He said after the humiliation suffered when Zanu PF endorsed candidate for parliamentary speaker Paul Themba Nyathi, it was unlikely that Mugabe would take the risk and proceed to approach parliament with the Constitutional Amendment No19 without first cutting a deal with the MDC-Tsvangirai.
Nyathi lost the speakership to MDC-Tsvangirai’s national chairperson, Lovemore Moyo in August.
“Mugabe still has a problem with legitimacy and this will not be cured by him deciding to go it alone. Sadc has not endorsed this approach leaving Mugabe, not Tsvangirai, in a corner,” Mawere said. “It is Mugabe who has to put into effect a government of national unity. Any rational person would know that it is Tsvangirai who now holds the key. The decision of Sadc actually suits Tsvangirai because he knows that Mugabe cannot proceed without his support.”
Mawere agreed with Masunungure that Sadc’s decision was final and had helped to resolve the deadlock on ministries and there was no need to approach the AU. He argued that Mugabe would soon realise that he has lost power when he takes the Constitution of Zimbabwe Amendment No19 to parliament where the MDC enjoys a majority in the House of Assembly, while Zanu PF is in control of the Senate. Without cutting a deal with Tsvangirai, the amendment would not “sail through” parliament because Zanu PF will fail to garner the two thirds majority in the House. Mawere argued: “The process is now squarely back in Zimbabwean hands. It is now showdown time. Mugabe will know what time it is after failing to change the constitution.
“Zimbabweans are in for some interesting developments. If Tsvangirai gets Home Affairs then it augurs well for him because he would have proved on two occasions that he can play the high stakes game and prevail. Will Mutambara’s people be on MDC-Tsvangirai’s side or Zanu PF’s is the question? Once Mugabe fails to get his way from his own people he will come to the realisation that he needs to change the game plan.”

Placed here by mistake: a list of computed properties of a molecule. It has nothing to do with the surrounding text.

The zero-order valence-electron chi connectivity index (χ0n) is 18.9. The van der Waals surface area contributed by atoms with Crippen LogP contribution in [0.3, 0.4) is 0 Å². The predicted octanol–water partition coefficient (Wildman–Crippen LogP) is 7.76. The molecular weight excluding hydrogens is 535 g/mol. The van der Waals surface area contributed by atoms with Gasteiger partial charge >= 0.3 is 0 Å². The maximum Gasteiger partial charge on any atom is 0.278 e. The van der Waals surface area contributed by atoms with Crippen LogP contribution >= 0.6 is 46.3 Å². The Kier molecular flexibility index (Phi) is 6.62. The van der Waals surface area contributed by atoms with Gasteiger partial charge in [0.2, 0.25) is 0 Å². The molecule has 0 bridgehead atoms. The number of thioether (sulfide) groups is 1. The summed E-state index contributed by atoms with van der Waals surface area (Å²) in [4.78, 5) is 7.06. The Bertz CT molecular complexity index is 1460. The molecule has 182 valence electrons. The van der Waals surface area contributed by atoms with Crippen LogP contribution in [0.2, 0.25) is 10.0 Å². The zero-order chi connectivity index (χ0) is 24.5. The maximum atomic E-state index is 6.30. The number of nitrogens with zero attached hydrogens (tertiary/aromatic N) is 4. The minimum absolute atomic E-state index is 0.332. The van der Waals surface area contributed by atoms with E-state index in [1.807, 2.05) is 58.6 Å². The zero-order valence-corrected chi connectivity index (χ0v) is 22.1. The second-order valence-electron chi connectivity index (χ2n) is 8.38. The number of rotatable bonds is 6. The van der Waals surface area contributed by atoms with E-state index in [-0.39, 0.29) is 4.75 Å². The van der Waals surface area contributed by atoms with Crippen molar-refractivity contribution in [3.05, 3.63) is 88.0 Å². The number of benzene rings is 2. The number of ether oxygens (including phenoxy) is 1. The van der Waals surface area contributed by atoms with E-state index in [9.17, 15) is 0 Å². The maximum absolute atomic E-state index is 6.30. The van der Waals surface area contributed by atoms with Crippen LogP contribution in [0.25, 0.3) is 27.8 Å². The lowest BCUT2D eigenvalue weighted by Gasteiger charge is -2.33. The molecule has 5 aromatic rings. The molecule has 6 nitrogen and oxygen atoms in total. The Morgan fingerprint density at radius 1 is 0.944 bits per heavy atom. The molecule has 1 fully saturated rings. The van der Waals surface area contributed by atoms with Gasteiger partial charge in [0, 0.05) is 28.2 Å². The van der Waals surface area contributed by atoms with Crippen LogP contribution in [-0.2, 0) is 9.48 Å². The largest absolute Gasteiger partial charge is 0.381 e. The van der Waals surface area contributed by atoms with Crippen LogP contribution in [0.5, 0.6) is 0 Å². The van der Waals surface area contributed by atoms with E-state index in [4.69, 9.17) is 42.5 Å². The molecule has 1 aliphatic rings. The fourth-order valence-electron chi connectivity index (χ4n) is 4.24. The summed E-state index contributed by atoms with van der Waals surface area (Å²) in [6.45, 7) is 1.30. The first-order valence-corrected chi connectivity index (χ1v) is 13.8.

But National Constitutional Assembly (NCA) chairperson Lovemore Madhuku said the decision by Sadc was not surprising as the regional bloc has a history of taking positions that are in favour of Mugabe. Madhuku said it was “unrealistic and naïve” for anyone to think Sadc would have taken a different position from its Troika and mediator Thabo Mbeki.
Both the former South African president and the Sadc Troika on politics, defence and security have in recent weeks supported the sharing of the ministry.
Madhuku said the MDC and Zimbabweans should focus more on finding their own solutions locally and insisted that the solution did not lie with Sadc, the African Union or the United Nations, as the results were predictable.
“You must ask why the MDC is in an arrangement with such a dishonest party like Zanu PF,” Madhuku said. “If they found reason to sign a deal on September 15 I think it is too much to simply blame Zanu PF. The blame must be put on the shoulders of both parties as that agreement on the 15th was unworkable from the start.”
On Monday, Mugabe declared he would constitute a new government “as soon as possible”, while Justice minister Patrick Chinamasa said the 84-year-old Zanu PF leader will invite Tsvangirai to submit names of his party members he wants to be appointed into the cabinet.
In terms of the inclusive government agreement, Mugabe will have 15 ministers, Tsvangirai 13, Mutambara three. The MDC-Tsvangirai’s national executive and council will meet on Friday to decide on the way forward after Sunday’s Sadc summit. The party argues that it cannot be party to a unity government where it would be a junior partner. It added that there were 10 key ministries in dispute it wanted to be shared equitably and freely between Zanu PF and itself.
The Mutambara faction said although it accepted the decision of Sadc, it would not be party to a government in which Tsvangirai was not involved.

 

By Constantine Chimakure